Global NGO's First USC Ambassador is College Undergrad
As student ambassador for the Organisation for Economic Co-operation and Development (OECD), Lauren Goodwin visits classrooms and organizes major events on campus.By Pamela J. Johnson
October 8, 2010
Lauren Goodwin's involvement with the Organisation for Economic Co-operation (OECD) began in Fall 2009 with her study abroad experience in Paris. Or precisely, it began right before she left.
She typed in "large NGOs in Paris" on a search engine and brought with her OECD’s address. After settling in with her host family, she plugged in the address on Mapquest.
“It basically said turn left from your front door,” the USC College senior Goodwin said. During her daily morning jogs, she passed by OECD’s white stone château headquarters, until she finally went inside. Fluent in French, she made a positive impression.
“I told them that USC has more international students than any other university in the nation,” she recalled. “I told them about USC’s School of International Relations, and about all the institutes and centers, like the USC US-China Institute. They liked that, they liked me, so here I am.”
Goodwin became student ambassador for OECD, an international organization involving 33 countries that exchange information to build a freer and fairer world economy. Based in Paris, France, the organization is Europe’s leading supplier of reference materials. In the United States, it operates a center in Washington, D.C.
Her ambassadorship marks the first time OECD has been represented at USC. One of 11 student ambassadors nationwide, she hopes to pass the torch to a classmate at USC when she graduates in May and heads to graduate school.
“There are so few opportunities like this for an undergraduate, so it’s been a very cool way to fuse my senior year with the business world,” said Goodwin, who is majoring in international relations/global business. “And it shows me what working for an organization like this might look like.”
The OECD iLibrary offers access to comprehensive original statistical data, as well as books, journals and working papers on a plethora of topics from the environment to international trade to science and technology.
Interested in researching a country’s economic growth or total expenditures on health? Or writing a paper on pollution as it relates to energy, transportation, industry and agriculture? The OECD iLibrary can give you statistics.
As an OECD ambassador, Goodwin plans speaker events and fairs involving numerous student development organizations.
She’s also invited into classrooms to talk about OECD and what it offers. Goodwin and Katharin Peter, social sciences data librarian at the Von Kleinsmid Center Library for International and Public Affairs, have presented in classrooms such as Nina Rathbun’s international relations global governance class in the College.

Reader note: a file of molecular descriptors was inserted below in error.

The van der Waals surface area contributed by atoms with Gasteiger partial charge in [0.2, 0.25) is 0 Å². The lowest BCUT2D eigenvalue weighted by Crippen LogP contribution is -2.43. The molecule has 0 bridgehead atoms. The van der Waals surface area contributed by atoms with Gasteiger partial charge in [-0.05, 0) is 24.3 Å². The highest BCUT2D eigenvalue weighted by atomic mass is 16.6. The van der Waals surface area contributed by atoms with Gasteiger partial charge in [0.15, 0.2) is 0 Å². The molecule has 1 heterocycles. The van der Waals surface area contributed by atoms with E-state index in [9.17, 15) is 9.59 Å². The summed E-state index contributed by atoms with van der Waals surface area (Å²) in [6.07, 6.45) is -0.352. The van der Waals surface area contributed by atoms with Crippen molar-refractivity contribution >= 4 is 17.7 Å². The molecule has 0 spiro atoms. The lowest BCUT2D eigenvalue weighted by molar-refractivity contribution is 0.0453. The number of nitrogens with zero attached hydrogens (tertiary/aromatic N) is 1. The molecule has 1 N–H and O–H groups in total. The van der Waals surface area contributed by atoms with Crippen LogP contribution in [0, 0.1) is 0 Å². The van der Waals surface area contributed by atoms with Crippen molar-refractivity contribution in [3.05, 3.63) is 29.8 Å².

Rathbun incorporated OECD in a research assignment for her students.
One researched the impact of civil wars on public health in various countries. Another studied how terrorism has affected tourism in the Middle East. Still another looked at Africa’s female equity in education and the workforce.
All undergraduates used the massive online archives of OECD to find their research data.
“My students were surprised,” Rathbun said. “They didn’t know that the data was available. It was very exciting to see them realize they could analyze original data themselves and find correlations and trends.”
Regularly, Goodwin connects with other non-governmental organizations (NGOs) worldwide. Since Paris is nine hours ahead, she sometimes conducts conference calls in the middle of the night with OECD representatives at the headquarters and in Washington, D.C.
“Running a program for a huge organization on my own has thrown me into the network,” Goodwin said, adding that her post also gives her the opportunity to interact with professors in various fields as well as USC librarians.
She’s also presented or will present in the classrooms of Carol Wise and Douglas Becker of international relations, and Mark Moore of economics. And she invited Professor Jean-Pierre Bardet, chair of the Sonny Astani Department of Civil and Environmental Engineering, to speak at an OECD event she organized, to name a few interactions.
“I’ve gotten a snapshot of USC that I wouldn’t have had without my ambassadorship,” she said.
After this academic year, OECD will reward the top two student ambassadors nationwide with an invitation to Paris for its 2011 summer conference.
“Hopefully,” she said, “I’m heading toward coming full circle.”
E-mail Goodwin at firstname.lastname@example.org for more information about OECD involvement at USC.
Visit the OECD Web site at www.oecd.org.